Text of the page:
MIND/BODY CONNECTION

Laugh It Off

Becky Holman

A study that was reported at the annual meeting of the American College of Cardiology said that laughter relieves stress, most likely due to the release of endorphins, the same feel-good chemicals released during exercise.

Advice: Try to laugh as much as possible, especially in stressful times. No, that doesn’t mean you should scatter banana peels around the gym to feel even better after your workout.

X-tremeLean.com


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Over-40 Bodybuilder’s Golden Rule

Stuart McRobert

Over-40 Bodybuilder’s Golden Rule

Your age and training experience affect your goals. For example, if you’re 41 and have trained consistently since your teens, your goals and training routines will be different from those of a 41-year-old beginner. If you’re 61, with many years of training experience, you’ll probably have different concerns, goals and routines from those of a 41-year-old who also has many years of training experience. And if you’re 81, you’ll probably have concerns, goals and training routines different from those of a 61-year-old.

Wrist Curl Technique

Joseph M. Horrigan

Wrist Curl Technique

Arm strength, including forearm strength, has been admired in a multitude of civilizations for thousands of years. It was vital in daily tasks and of course in wielding weapons. Today’s weight-training enthusiasts still strive to develop their forearms. The bodybuilder’s need is obvious: The well-developed forearm aesthetically complements the upper arm very nicely. Arm wrestlers must have very strong forearms and wrists, or they will lose their competitions. Strongmen have always interested society. The World’s Strongest Man contests still get good ratings on television. In the first World’s Strongest Man competition there was a timed 100-pound wrist roll for 10 feet. First through third places went to bodybuilders—Mike Dayton, Lou Ferrigno, Franco Columbu, in order—while legendary strongman Ken Patera came in a distant fourth. The value of specific forearm training was obvious.

Squats: Deep Is Better Than Heavy

Ron Harris

Squats: Deep Is Better Than Heavy

A lot of bodybuilders and serious weight trainees don’t have the leg development they are capable of because they don’t squat. They avoid squats like the plague in favor of leg presses—top choice by a country mile—hack squats and other machine exercises. Even the faithful few who dare set a loaded bar across their back and step out of the rack for real squats, though, are often falling far short of their potential. Why? Toney “X-Man” Freeman sums it up nicely: “They go too heavy and don’t do the full range of motion.”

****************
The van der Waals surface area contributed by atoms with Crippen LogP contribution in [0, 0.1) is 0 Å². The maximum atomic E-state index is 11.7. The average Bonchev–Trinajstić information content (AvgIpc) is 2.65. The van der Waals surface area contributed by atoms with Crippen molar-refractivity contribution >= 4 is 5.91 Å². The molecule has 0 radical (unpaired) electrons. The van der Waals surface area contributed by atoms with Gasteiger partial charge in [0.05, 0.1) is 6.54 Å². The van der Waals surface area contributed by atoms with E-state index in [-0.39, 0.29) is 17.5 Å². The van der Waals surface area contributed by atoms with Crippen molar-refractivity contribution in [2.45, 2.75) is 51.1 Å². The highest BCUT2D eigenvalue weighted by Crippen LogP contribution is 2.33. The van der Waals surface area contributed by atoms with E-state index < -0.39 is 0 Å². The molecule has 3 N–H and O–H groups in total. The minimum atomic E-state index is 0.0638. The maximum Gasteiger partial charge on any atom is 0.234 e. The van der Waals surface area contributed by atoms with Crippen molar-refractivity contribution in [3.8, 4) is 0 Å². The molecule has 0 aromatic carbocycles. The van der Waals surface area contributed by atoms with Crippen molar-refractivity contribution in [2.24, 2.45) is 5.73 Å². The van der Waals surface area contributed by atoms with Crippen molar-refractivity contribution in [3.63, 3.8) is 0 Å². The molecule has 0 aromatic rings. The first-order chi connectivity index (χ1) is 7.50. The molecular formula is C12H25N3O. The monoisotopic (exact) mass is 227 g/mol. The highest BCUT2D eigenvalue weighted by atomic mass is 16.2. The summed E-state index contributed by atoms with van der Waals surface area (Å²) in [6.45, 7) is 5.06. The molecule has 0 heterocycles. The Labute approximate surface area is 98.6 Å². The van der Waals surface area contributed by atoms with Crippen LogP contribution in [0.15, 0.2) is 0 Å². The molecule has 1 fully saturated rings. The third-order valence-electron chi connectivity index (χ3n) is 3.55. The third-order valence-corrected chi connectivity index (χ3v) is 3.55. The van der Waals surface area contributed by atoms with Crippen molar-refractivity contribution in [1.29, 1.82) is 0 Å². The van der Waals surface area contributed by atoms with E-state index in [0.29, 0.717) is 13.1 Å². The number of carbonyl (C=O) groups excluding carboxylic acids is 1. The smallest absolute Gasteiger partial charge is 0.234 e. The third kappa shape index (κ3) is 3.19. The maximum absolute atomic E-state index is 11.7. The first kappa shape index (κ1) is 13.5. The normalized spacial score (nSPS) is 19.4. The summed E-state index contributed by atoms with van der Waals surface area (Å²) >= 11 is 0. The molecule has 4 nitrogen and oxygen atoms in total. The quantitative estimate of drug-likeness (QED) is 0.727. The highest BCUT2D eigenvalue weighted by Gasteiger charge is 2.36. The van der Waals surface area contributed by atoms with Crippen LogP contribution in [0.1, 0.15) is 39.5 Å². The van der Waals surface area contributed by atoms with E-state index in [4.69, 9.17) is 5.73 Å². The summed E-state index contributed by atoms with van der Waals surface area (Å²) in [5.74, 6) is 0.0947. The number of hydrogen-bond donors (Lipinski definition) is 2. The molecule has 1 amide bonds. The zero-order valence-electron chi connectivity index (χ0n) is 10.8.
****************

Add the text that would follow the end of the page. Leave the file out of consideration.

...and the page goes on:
Every Single Workout Helps

Jerry Brainum

Every Single Workout Helps

How long does it take for training results to show up? According to a recent study, you can expect beneficial changes after only one workout. The study was presented at the American Physiological Society’s Integrative Biology of Exercise V conference in Hilton Head, South Carolina. The subjects were five obese women. In one phase the women overate but did no exercise. In the next phase they again overate but then exercised. The researchers found that the body’s fat oxidation capacity was reduced after one day of overeating. One day of exercise, however, increased the rate of fat oxidation.

Getting Back Up Again

Ron Harris

Getting Back Up Again

Pro bodybuilder Branch Warren once said something to me that stuck: “It’s not about how many times you get knocked down. It’s about getting back up and fighting again.” He ought to know. While training for the ’07 Mr. Olympia, he tore his triceps in a freak accident at home.

Warren is no stranger to injuries, but he does seem to have a talent for overcoming adversity. After tearing his biceps while still an amateur, he came back and won his pro card at the Nationals the next year. A couple of years into his pro career he tore his triceps and the following year won back-to-back pro shows.